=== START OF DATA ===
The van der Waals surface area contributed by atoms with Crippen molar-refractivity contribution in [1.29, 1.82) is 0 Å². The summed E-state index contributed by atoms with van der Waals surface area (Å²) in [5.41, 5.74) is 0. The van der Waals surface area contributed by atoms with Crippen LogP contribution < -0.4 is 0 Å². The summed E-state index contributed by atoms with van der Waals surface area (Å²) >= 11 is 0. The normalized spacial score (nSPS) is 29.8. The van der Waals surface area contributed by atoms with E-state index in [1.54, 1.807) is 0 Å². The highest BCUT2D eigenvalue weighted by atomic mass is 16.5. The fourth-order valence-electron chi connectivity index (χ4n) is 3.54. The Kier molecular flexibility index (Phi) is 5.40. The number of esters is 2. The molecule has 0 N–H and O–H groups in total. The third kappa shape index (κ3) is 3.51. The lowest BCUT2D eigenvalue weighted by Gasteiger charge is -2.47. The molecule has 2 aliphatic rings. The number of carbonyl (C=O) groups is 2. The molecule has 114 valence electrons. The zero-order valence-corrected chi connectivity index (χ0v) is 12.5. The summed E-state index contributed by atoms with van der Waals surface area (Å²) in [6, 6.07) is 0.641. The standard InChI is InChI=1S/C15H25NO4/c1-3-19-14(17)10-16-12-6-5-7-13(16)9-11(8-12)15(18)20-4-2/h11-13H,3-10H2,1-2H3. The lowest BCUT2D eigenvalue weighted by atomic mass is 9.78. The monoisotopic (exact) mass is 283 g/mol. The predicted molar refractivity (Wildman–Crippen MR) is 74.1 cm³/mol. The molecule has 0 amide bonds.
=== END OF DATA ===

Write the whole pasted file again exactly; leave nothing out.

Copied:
The van der Waals surface area contributed by atoms with Crippen molar-refractivity contribution in [1.29, 1.82) is 0 Å². The summed E-state index contributed by atoms with van der Waals surface area (Å²) in [5.41, 5.74) is 0. The van der Waals surface area contributed by atoms with Crippen LogP contribution < -0.4 is 0 Å². The summed E-state index contributed by atoms with van der Waals surface area (Å²) >= 11 is 0. The normalized spacial score (nSPS) is 29.8. The van der Waals surface area contributed by atoms with E-state index in [1.54, 1.807) is 0 Å². The highest BCUT2D eigenvalue weighted by atomic mass is 16.5. The fourth-order valence-electron chi connectivity index (χ4n) is 3.54. The Kier molecular flexibility index (Phi) is 5.40. The number of esters is 2. The molecule has 0 N–H and O–H groups in total. The third kappa shape index (κ3) is 3.51. The lowest BCUT2D eigenvalue weighted by Gasteiger charge is -2.47. The molecule has 2 aliphatic rings. The number of carbonyl (C=O) groups is 2. The molecule has 114 valence electrons. The zero-order valence-corrected chi connectivity index (χ0v) is 12.5. The summed E-state index contributed by atoms with van der Waals surface area (Å²) in [6, 6.07) is 0.641. The standard InChI is InChI=1S/C15H25NO4/c1-3-19-14(17)10-16-12-6-5-7-13(16)9-11(8-12)15(18)20-4-2/h11-13H,3-10H2,1-2H3. The lowest BCUT2D eigenvalue weighted by atomic mass is 9.78. The monoisotopic (exact) mass is 283 g/mol. The predicted molar refractivity (Wildman–Crippen MR) is 74.1 cm³/mol. The molecule has 0 amide bonds.